top of page

The Essential Rumi

Rumi is quoted everywhere. My guess would be Einstein, Ghandi, then Rumi. Some might see him as the pumpkin spice latte of poetry.

Part of this is because much of his poetry is pithy, able to fit on the side of a mug or neatly inside a square instagram format. You would be doing yourself a disservice to dismiss this great soul's body of work if you didn't take some time do deeply drink in what he is offering.

His words have layers and layers of meaning that unfold as my own awakening has deepened. I've been reading him over twenty years. Specifically this edition and translation (Translations by Coleman Barks with John Moyne).

Rumi was a Sufi mystic. Like other Sufis he followed a form of mystical Islam that sought a personal and direct experience of God. Rumi has a personal and emotional relationship with the Divine. His work has been described as ecstatic and magical. An argument can be made for the tantric currents of his work. He fearlessly sees God in all aspects of reality, in the nitty gritty of human life. Rumi scales the spiritual heights and digs deep into the mud of human experience.

I'll start with a little history of Rumi quoted from the introduction of this book and then share with you some of my favorite quotes. You can skip to the quotes section here.

Persians and Afhanis call Rumi "Jelaluddin Balkhi." He was born September 30, 1207, in Balkh, Afghanistan, which was then part of the Persian empire. The name Rumi means "From Roman Anatolia." He was not known by that name, of course, until after his family, fleeing the threat of the invading Mongol armies, emigrated to Konya, Turkey, sometime between 1215 and 1220. His father, Bahauddin Walad, was a theologian and jurist and a mystic of uncertain lineage. Bahauddin Walad's Maarif, a collection of notes, diary like remarks, sermons, and strange accounts of visionary experiences, has shocked most of the conventional scholars who have died to understand them. He shows a startlingly sensual freedom in stating his union with God. Rumi was instructed in his father's secret inner life by a former student of his father, Burhanuddin Mahaqqiq. Burn and Rumi also studied Sanai and Attar. At his father's death Rumi took over the position of sheikh in the dervish learning community in Konya. His life seems to have been a fairly normal one for a religious scholar - teaching, meditating, helping the poor-until in the late fall of 1244 when he met a stranger who put a question to him. That stranger was the wandering dervish, Shams of Tabriz, who had traveled throughout the Middle East searching and praying for someone who could "endure my company." A voice came, "What will you give in return?" "My head!" "The one you seek is Jelaluddin of Konya."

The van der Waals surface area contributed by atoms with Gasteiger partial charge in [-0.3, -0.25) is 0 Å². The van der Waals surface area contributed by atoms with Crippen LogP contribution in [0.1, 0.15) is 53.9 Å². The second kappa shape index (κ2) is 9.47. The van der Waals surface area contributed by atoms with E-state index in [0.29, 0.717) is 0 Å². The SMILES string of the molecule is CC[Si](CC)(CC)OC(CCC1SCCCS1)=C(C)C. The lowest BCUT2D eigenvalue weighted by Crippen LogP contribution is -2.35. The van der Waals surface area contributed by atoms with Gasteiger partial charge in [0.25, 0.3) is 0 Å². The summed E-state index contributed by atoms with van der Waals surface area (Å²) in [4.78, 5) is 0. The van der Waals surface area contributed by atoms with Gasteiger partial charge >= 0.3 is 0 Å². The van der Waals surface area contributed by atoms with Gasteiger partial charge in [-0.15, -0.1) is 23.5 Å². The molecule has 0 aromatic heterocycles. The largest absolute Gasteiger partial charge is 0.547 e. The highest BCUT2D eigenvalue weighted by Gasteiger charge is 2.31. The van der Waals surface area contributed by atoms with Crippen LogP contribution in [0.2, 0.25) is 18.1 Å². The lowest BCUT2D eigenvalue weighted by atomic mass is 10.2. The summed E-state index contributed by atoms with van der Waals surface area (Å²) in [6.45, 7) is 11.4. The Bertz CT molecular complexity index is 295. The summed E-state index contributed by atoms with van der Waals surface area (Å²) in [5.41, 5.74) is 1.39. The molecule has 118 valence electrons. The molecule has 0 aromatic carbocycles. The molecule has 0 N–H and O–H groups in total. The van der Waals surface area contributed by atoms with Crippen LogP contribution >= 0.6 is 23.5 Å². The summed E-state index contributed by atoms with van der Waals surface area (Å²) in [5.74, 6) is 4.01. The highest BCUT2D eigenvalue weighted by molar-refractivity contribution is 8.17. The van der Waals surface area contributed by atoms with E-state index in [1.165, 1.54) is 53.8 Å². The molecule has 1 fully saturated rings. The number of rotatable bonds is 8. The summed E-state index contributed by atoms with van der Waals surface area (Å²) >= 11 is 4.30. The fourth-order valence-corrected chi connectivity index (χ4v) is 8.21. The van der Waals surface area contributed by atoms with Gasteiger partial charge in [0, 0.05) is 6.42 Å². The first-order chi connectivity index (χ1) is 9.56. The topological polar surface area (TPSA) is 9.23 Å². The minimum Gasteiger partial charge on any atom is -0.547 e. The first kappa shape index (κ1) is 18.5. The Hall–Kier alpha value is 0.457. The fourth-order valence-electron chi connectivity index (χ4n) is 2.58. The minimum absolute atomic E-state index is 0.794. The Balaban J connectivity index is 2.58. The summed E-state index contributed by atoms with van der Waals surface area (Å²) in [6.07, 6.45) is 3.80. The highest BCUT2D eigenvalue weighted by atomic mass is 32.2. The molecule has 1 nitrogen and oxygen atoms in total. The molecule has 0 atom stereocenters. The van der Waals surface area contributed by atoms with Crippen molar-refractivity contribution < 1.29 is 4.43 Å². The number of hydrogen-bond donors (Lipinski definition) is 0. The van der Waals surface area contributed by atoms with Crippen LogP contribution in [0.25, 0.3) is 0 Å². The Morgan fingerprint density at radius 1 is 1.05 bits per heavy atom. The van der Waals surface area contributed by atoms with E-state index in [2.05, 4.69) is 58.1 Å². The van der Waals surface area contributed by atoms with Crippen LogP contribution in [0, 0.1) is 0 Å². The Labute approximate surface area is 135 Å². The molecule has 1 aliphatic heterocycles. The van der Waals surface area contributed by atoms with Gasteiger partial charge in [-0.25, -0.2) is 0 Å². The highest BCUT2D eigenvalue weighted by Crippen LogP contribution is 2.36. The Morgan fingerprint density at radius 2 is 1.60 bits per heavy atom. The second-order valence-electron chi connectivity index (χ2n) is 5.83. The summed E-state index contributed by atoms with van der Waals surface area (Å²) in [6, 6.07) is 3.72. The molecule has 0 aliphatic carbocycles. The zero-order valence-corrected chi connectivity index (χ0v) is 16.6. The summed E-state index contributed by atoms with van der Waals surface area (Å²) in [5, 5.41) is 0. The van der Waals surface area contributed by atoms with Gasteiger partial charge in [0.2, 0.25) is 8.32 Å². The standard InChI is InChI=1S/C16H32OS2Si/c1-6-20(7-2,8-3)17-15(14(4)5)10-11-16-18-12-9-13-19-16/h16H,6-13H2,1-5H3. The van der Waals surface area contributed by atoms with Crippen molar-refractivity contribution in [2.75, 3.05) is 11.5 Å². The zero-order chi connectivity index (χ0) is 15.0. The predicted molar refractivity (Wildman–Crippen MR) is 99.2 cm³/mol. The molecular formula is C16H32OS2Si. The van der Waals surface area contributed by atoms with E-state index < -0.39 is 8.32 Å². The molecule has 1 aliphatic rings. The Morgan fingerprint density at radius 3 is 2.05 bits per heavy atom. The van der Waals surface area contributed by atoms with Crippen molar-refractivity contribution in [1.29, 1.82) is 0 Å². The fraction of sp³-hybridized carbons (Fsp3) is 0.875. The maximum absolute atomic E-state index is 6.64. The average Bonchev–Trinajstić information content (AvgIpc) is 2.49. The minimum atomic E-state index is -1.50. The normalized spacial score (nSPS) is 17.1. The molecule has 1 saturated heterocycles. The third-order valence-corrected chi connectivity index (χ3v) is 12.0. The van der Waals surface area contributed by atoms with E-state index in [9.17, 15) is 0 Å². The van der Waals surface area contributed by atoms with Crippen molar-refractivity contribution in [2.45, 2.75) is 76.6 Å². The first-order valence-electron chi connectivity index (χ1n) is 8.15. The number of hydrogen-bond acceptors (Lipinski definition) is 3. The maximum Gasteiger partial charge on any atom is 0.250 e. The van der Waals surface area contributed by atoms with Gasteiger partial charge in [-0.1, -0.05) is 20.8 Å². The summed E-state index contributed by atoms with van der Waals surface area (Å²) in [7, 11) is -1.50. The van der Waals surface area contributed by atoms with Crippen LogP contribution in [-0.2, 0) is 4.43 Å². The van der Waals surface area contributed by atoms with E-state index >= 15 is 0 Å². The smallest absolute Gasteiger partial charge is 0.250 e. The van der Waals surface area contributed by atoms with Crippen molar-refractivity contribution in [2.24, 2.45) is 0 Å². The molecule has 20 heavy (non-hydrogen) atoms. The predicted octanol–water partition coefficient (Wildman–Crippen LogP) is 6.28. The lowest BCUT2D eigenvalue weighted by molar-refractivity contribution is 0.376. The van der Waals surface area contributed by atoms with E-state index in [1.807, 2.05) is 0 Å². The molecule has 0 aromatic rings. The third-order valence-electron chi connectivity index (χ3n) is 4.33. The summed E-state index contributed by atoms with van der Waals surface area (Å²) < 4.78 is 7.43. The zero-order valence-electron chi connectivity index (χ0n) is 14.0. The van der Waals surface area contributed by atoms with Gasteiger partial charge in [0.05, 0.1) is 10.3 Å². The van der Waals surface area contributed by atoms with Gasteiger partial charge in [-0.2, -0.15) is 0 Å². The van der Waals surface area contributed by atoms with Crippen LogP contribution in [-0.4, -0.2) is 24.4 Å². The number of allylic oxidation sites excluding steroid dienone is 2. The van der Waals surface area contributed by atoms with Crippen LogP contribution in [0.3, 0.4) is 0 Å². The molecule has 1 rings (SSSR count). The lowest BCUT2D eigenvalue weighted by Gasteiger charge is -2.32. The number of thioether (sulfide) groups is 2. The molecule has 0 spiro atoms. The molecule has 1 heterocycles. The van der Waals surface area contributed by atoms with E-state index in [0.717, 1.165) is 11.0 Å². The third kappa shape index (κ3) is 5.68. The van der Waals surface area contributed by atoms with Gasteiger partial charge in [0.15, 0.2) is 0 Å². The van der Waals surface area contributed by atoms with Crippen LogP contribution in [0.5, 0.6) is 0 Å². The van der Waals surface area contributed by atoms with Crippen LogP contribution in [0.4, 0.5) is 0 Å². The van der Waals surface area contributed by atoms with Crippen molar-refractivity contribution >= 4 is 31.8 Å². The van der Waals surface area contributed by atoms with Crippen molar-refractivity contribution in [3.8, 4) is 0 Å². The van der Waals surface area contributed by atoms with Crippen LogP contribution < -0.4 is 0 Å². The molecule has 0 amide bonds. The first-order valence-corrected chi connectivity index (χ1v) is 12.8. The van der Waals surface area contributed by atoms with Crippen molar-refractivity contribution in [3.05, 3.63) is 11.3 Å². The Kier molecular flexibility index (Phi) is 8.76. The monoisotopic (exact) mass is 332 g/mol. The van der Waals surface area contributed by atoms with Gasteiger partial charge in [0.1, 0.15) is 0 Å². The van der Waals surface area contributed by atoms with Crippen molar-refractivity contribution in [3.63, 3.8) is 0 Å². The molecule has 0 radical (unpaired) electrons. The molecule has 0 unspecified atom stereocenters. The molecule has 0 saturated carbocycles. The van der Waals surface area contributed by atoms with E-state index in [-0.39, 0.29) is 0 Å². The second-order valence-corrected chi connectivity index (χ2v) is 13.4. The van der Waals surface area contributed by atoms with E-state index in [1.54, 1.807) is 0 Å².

Although Rumi permeates the consciousness in short quotes, his lengthier poems offer lyrical tales interwoven with poetic imagery. This particular edition has 27 chapters, categorizing Rumi's work by theme. This is much more helpful for a reader than the academic categorization by time or form (quatrain, odes, letters, etc.) Each section has a brief thematic introduction by the authors. Section six for example tackles the phenomenon of desire: Controlling the Desire-Body: How Did you Kill Your Rooster, Husam?

The first poem in this section spans seven pages and tells the tale of a beautiful concubine, a Caliph of Egypt, and his disloyal captain. Interwoven into the story of this love triangle is a relishing of each turn of events as a kernel of mystic wisdom. Rumi has a refreshing take on lust and sexuality. He does not condone it, but presents it as an unfinished journey into a perfected love. He deftly compares the physical virility of the captain to the Caliph as a virile prophet "in ending the cycle of sowing lust and reaping secrecy and vengeance."

When the captain sees her, he falls in love

like the Caliph. Don't laugh at this.

This loving is also part of infinite love,

without which the world does not evolve.

Objects move from inorganic to vegetation

to selves endowed with spirit through the urgency

of every love that wants to come to perfection.

And some shorter poems to enjoy:

The sun is love. The lover,

a speck circling the sun.

A Spring wind moves to dance

any branch that isn't dead.


I have lived on the lip

of insanity, wanting to know reasons,

knocking on a door. It opens.

I've been knocking from the inside!


Do you think I know what I'm doing?

That for one breath or half-breath I belong to myself?

As much as a pen knows what its writing,

or the ball can guess where it's going next.


I hope you enjoyed this walk through Rumi's body of work and the Coleman Barks translation. These words continue to feel like an old friend whenever I read them.

With love,


46 views0 comments

Recent Posts

See All
bottom of page